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Circle of Blue is the international network of leading journalists, scientists and communications designers that reports and presents the information necessary to respond to the global fresh water crisis, one of the greatest challenges of the 21st century. It is a nonprofit affiliate of the Pacific Institute, the prominent water, climate and policy think tank.
Circle of Blue co-founders J. Carl and Eileen Ganter grew up on the shores of Lake Michigan. For more than a decade, they have been at the forefront of online multimedia journalism. Their award-winning work has appeared in most major international news outlets, including Time, National Geographic and CBS Sunday Morning. Research shows that water is the axis issue that intersects the world's greatest challenges, from health, poverty and security to climate, immigration and the environment. In the United States, the emergence of severe drought in the southeast and California is part of an urgent water crisis that is draining the Great Lakes, reducing snow packs in the West, and producing new competition for water between farmers, industries and residents of the Midwest. Circle of Blue makes important, complex and long-term issues personal and relevant. The Ganters have developed a new journalistic model that integrates data management and communications design, engaging all the languages of the social dialogue. Circle of Blue's team includes top photojournalists, scholars, policy advisors, communicators, data managers, reporters, artists and designers from around the world. With an initial grant from the Ford Foundation, Circle of Blue premiered its pilot in Mexico City concurrent with the World Water Forum in 2006. J. Carl Ganter serves on the Woodrow Wilson International Center for Scholars "Navigating Peace" initiative and has presented at the World Economic Forum, the Aspen Ideas Festival and the Clinton Global Initiative. Circle of Blue publishes WaterNews, the online source for daily water coverage. Referenced by National Geographic, Vanity Fair and the Christian Science Monitor, Circle of Blue's reporting is called a "must read" by the Council on Foreign Relations. From its headquarters in Traverse City, Circle of Blue has taken its place on the world stage, informing and inspiring the choices that define water's future for generations to come.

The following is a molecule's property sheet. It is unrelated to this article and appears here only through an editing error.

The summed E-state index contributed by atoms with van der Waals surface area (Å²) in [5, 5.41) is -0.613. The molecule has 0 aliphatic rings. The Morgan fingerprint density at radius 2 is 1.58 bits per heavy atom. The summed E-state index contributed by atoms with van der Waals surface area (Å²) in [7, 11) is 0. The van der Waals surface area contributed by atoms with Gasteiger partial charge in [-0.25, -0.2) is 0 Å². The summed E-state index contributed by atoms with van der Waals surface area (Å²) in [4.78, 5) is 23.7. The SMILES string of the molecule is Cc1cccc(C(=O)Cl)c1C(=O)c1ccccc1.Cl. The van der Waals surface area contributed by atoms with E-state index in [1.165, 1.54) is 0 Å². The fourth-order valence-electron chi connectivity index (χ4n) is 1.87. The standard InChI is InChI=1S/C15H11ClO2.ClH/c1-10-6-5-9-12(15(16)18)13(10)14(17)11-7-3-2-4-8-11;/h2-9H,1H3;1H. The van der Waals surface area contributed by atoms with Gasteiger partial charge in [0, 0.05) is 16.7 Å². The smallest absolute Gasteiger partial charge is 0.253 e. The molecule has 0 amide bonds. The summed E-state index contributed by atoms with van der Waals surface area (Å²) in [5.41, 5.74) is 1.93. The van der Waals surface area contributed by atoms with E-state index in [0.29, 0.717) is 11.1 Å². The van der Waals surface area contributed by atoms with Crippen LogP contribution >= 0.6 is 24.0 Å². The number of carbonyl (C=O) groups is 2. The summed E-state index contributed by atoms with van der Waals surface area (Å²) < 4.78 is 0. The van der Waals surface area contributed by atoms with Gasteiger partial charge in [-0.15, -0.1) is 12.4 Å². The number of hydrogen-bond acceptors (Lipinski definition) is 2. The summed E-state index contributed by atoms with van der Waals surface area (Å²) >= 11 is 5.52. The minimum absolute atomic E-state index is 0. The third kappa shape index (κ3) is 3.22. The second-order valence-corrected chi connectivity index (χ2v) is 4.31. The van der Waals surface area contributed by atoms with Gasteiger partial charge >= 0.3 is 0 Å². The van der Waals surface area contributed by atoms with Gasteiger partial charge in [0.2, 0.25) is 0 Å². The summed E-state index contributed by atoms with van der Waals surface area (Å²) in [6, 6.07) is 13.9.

Circle of Blue embraces professionals in journalism, editing, sponsor development, media, technology and design who are passionate about making a difference in a creative, diverse, international environment.
Visit www.circleofblue.org to contribute online.